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Both fractional exhaled nitric oxide and sputum eosinophil were associated with uncontrolled asthma

Authors Gao J, Chen ZC, Jie X, Ye RH, Wu F

Received 27 October 2017

Accepted for publication 4 December 2017

Published 10 April 2018 Volume 2018:11 Pages 73—79

DOI https://doi.org/10.2147/JAA.S155379

Checked for plagiarism Yes

Review by Single-blind

Peer reviewers approved by Dr Colin Mak

Peer reviewer comments 3

Editor who approved publication: Dr Luis Garcia-Marcos


Jie Gao, Zhaocheng Chen, Xiang Jie, Ruihua Ye, Feng Wu 

Department of Respiratory Medicine, The Third People’s Hospital, Guangzhou Medical College, Huizhou, People’s Republic of China

Background: Sputum eosinophil and fractional exhaled nitric oxide (FeNO), noninvasive biomarkers of local eosinophilic airway inflammation, can be used to assess asthma outcome. Nevertheless, the clinical application of the association between FeNO and sputum eosinophil is controversial. The aim of the study was to investigate the predictive relationship between FeNO and sputum eosinophil in uncontrolled asthmatic patients and the correlation between sputum eosinophil and FeNO in bronchial reversibility and bronchial hyperresponsiveness (BHR).
Methods: A total of 69 uncontrolled asthmatic patients were included in the study. All patients underwent a clinical assessment on the same day as follows: FeNO, spirometry with BHR or bronchodilator reversibility test and induced sputum in turn. Eosinophilic airway inflammation was defined as sputum eosinophil percentage (≥2.5%)/FeNO level (≥32 parts per billion [ppb]).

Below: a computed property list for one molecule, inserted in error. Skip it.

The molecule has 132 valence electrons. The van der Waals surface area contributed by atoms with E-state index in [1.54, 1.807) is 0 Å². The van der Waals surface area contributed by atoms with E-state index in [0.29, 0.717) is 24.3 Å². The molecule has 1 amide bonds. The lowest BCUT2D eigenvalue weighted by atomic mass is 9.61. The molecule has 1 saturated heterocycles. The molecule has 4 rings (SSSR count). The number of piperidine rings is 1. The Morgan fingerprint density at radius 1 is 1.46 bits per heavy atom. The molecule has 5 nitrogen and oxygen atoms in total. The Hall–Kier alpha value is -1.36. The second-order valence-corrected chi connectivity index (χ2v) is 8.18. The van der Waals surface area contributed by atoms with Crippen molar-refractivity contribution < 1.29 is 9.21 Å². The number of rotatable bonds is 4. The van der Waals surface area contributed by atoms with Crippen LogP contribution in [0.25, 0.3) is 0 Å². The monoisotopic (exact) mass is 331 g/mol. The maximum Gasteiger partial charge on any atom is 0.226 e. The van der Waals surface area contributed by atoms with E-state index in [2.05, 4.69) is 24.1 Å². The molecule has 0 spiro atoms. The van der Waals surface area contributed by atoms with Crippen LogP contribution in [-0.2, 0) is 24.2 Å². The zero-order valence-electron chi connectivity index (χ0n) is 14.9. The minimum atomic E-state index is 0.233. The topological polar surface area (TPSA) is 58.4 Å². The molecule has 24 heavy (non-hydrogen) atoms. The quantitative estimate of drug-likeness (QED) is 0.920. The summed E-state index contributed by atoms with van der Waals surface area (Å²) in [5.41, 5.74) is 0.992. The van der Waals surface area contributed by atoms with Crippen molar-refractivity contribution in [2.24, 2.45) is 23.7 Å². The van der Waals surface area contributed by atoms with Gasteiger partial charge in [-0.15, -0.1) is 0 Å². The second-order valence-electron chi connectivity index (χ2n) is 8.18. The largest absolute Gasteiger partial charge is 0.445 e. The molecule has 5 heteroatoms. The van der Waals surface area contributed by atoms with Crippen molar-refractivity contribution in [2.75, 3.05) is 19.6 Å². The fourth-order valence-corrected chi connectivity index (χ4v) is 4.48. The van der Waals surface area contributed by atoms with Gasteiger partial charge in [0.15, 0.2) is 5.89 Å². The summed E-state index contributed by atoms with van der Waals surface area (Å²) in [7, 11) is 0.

Results: FeNO level and sputum neutrophilic percentage were higher in the sputum eosinophilia group compared to those without (49 versus 27, p=0.011; 71.12 versus 87.67, p=0.012, respectively). Sputum eosinophil percentage was higher with raised FeNO level compared to those without (10.3% versus 2.75%, p=0.03). A significant correlation was observed between sputum eosinophil percentage and FeNO level (r=0.4016; p=0.0006). There were no significant relationships between sputum eosinophilic percentage and provocative dose (PD20)/∆FEV1 (improvement in a forced expiratory volume in 1 second [FEV1] after 400μg of salbutamol), FeNO levels and PD20/∆FEV1. The FeNO level of 35.5 ppb was effective in assessing sputum eosinophilia, with a receiver operating characteristic area under curve (AUC) of 0.707 (p=0.011; 95% confidence interval [CI] 0.573–0.841), and 4.36% was the best diagnostic cutoff value of sputum eosinophil percentage for the FeNO level of 32 ppb (AUC 0.721; 95% CI 0.59–0.852).
Conclusion: FeNO level can accurately detect eosinophilic asthma but has limited value to assess noneosinophilic asthma in uncontrolled stage. Further studies are required to validate the use of FeNO level to determine an optimal cutoff for sputum eosinophilia that could be used in clinical practice.

Keywords:
FeNO, sputum eosinophil, bronchial reversibility, BHR, asthma

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